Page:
Six Elements of Action to Roll Back Malaria
RBM’s six critial elements work together to help break the cycle of malaria transmission, cure patients and support development. They are:
1. Evidence-based decisions using surveillance, appropriate response and building community awareness
2. Rapid diagnosis and treatment supporting home care, direct access to effective medicines, and wide availability of health services
3. Multiple prevention using insecticide-treated nets, environmental management to control mosquitoes, and intermittent treatment for making pregnancy safer
4. Focussed research to develop new medicines, vaccines and insecticides
5. Well-coordinated action for strengthening existing health services and providing technical support
6. Harmonised action to build a dynamic global movement
A world-wide Movement
Launched in 1998 by the Director-General of WHO, and spearheaded by African leaders, RBM is supported by a broad spectrum of partners, including UNDP, UNICEF and the World Bank as founding partners. Important global and regional commitment has been harnessed, and political commitment has never been higher. The Abuja Summit on Roll Back Malaria, held in Nigeria in April 2000, marked the first meeting of African political leaders to discuss the human and economic consequences of malaria on their continent. They unanimously adopted The Abuja Declaration and Plan of Action. Political support was voiced internationally and heads of development agencies pledged US $750 million in new money and discussed concrete action over the next decade.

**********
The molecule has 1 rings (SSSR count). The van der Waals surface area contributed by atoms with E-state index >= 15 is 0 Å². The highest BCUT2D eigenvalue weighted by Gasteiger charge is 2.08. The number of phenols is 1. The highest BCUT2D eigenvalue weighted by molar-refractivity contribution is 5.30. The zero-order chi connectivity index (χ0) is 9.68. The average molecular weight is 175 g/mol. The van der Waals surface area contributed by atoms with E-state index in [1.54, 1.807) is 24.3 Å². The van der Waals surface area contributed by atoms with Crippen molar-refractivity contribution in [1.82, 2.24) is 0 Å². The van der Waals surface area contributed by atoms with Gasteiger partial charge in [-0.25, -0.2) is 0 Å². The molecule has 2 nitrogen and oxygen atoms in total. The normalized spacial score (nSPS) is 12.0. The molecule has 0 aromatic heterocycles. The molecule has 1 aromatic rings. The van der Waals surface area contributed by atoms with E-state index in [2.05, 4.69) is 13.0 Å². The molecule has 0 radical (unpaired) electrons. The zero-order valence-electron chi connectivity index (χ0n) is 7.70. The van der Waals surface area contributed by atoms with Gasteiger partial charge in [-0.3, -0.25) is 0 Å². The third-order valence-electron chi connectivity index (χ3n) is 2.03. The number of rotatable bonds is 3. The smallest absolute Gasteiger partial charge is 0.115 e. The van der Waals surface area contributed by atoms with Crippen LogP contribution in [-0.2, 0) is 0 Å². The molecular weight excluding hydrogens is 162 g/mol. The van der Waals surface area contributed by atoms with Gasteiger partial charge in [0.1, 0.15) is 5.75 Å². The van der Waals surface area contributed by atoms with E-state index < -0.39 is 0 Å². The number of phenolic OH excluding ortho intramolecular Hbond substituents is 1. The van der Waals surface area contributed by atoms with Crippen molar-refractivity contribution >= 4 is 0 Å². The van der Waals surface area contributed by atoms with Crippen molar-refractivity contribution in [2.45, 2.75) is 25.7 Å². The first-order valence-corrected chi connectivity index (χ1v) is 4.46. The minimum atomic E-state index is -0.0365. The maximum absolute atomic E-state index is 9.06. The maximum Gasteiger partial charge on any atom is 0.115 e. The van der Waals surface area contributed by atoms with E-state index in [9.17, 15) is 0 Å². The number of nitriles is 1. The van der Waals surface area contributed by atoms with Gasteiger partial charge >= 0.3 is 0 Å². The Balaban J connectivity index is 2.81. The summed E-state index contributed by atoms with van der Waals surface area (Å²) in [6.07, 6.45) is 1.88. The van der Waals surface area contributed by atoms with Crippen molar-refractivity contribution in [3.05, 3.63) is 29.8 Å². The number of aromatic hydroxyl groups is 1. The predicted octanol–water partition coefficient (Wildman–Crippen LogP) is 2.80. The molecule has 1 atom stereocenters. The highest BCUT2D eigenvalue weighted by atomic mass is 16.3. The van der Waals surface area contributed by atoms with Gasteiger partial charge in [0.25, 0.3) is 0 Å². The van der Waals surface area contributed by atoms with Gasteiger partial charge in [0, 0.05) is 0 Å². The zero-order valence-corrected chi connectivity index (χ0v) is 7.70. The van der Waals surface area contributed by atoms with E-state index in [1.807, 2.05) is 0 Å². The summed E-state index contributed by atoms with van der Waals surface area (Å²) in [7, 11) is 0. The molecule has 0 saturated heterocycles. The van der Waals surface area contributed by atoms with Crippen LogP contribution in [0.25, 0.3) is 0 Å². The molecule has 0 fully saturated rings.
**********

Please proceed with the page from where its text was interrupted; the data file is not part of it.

A large number of countries have already initiated action to roll back malaria and more countries are coming on board. Significant action has taken place. By early 2001, scaling-up activity could be launched in over 30 malaria-affected countries in line with agreed strategies, plans of work, resource management mechanisms, and monitoring and evaluation systems.
Efforts must be intensified - not only to prevent suffering, but also to enable malaria-affected nations to overcome obstacles to development caused by malaria.
*Adapted from: "Potential for Progress", Roll Back Malaria, April 2000. Thanks to Aafje Rietveld, RBM. For further information, please contact RBM Cabinet Project, World Health Organization, 20 Avenue Appia, CH–1211 Geneva 27, Switzerland, firstname.lastname@example.org